Many participants also cited the level of inflation or inflation expectations as justifying a reduction of 25 basis points in the federal funds rate at this meeting. Inflation had generally fallen short of the Committee’s objective for several years and, notwithstanding some stronger recent monthly readings on inflation, the 12-month rate was still below 2 percent. Some estimates of trend inflation were also below 2 percent. Several participants additionally stressed that survey measures of longer-term inflation expectations and market-based measures of inflation compensation were near historical lows and that these values pointed to the possibility that inflation expectations were below levels consistent with the 2 percent objective or could soon fall below such levels. Against this backdrop, participants suggested that a policy easing would help underline policymakers’ commitment to the symmetric 2 percent longer-run objective. With inflation pressures muted and U.S. inflation likely being weighed down by global disinflationary forces, policymakers saw little chance of an outsized increase in inflation in response to additional policy accommodation and argued that such an increase, should it occur, could be addressed in a straightforward manner using conventional monetary policy tools.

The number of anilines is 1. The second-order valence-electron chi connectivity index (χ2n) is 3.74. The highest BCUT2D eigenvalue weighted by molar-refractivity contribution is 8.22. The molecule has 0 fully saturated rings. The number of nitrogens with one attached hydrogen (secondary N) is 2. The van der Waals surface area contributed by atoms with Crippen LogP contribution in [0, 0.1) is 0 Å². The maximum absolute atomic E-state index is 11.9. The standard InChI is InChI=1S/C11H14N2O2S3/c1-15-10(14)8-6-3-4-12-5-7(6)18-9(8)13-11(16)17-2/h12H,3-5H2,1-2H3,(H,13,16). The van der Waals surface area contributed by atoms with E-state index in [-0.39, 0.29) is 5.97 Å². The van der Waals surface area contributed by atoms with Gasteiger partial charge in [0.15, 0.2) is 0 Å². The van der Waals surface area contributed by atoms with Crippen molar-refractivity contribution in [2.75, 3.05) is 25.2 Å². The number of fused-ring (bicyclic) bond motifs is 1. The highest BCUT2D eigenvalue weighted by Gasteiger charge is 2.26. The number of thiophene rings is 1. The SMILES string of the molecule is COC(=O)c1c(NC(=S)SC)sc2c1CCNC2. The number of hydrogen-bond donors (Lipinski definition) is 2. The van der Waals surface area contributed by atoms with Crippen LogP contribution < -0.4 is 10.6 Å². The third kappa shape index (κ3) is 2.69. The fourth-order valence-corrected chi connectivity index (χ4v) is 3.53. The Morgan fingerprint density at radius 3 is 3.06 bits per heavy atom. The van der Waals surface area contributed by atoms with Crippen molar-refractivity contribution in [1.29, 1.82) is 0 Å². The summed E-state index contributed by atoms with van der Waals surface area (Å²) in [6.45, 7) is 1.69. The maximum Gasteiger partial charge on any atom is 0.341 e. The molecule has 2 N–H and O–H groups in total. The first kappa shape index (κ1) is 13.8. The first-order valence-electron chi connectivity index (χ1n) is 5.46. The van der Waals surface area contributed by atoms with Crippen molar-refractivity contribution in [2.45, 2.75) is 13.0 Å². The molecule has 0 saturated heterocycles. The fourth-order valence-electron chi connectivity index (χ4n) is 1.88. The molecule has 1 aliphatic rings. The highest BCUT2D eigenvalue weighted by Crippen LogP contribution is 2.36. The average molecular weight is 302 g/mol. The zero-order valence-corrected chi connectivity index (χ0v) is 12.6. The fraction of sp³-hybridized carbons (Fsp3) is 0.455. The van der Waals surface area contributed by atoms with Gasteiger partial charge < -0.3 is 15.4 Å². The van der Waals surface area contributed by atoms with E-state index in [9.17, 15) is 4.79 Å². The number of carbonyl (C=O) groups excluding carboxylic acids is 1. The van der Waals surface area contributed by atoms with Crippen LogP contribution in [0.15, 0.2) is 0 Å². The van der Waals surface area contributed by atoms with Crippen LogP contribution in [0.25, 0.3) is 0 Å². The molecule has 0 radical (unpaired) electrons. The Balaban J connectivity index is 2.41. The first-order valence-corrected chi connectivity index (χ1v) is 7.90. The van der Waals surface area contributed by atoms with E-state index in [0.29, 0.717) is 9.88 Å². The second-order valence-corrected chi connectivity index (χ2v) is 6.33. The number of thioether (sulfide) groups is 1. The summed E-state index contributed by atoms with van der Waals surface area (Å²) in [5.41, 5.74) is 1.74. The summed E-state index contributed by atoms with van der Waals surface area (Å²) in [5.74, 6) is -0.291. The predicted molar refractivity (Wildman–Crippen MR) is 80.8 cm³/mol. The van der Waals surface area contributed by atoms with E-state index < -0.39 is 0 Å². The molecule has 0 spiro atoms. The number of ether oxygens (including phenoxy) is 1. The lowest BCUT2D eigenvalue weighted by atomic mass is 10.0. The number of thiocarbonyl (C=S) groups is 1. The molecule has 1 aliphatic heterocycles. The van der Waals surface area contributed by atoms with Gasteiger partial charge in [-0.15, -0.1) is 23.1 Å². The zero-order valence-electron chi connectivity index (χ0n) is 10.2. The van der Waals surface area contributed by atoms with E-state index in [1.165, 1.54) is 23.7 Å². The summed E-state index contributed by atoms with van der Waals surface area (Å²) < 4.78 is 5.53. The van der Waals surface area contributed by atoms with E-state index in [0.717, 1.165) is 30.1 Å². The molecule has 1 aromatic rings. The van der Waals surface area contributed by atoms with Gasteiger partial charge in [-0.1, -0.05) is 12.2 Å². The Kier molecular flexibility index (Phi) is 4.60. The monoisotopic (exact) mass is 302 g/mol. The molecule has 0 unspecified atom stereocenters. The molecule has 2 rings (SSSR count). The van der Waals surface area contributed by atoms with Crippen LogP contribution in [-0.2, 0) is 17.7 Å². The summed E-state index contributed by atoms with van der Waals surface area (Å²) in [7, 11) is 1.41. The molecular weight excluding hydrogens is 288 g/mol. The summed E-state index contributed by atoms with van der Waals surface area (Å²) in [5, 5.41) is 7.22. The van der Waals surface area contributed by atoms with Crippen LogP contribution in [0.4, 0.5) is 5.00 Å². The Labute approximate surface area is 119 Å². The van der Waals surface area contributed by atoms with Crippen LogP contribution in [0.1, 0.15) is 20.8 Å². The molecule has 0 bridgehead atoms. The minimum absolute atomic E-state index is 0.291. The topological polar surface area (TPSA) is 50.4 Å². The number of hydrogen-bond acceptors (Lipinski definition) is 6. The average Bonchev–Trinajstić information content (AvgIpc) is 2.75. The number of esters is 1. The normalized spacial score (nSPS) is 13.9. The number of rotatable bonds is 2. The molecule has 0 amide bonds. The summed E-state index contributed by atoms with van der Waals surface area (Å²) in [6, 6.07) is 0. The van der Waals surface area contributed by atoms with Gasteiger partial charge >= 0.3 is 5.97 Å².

Several participants favored maintaining the existing target range for the federal funds rate at this meeting. These participants suggested that the baseline projection for the economy had changed very little since the Committee’s previous meeting and that the state of the economy and the economic outlook did not justify a shift away from the current policy stance, which they felt was already adequately accommodative. They acknowledged the uncertainties that currently figured importantly in evaluations of the economic outlook, but they contended that the key uncertainties were unlikely to be resolved soon. Furthermore, as they did not believe that these uncertainties would derail the expansion, they did not see further policy accommodation as needed at this time. Changes in the stance of policy, they believed, should instead occur only when the macroeconomic data readily justified those moves. In this connection, a couple of participants suggested that, if it decided to provide more policy accommodation at the present juncture, the Committee might be taking out too much insurance against possible future shocks, leaving monetary policy with less scope to boost aggregate demand in the event that such shocks materialized. A few of the participants favoring an unchanged target range for the federal funds rate also expressed concern that an easing of monetary policy at this meeting could exacerbate financial imbalances.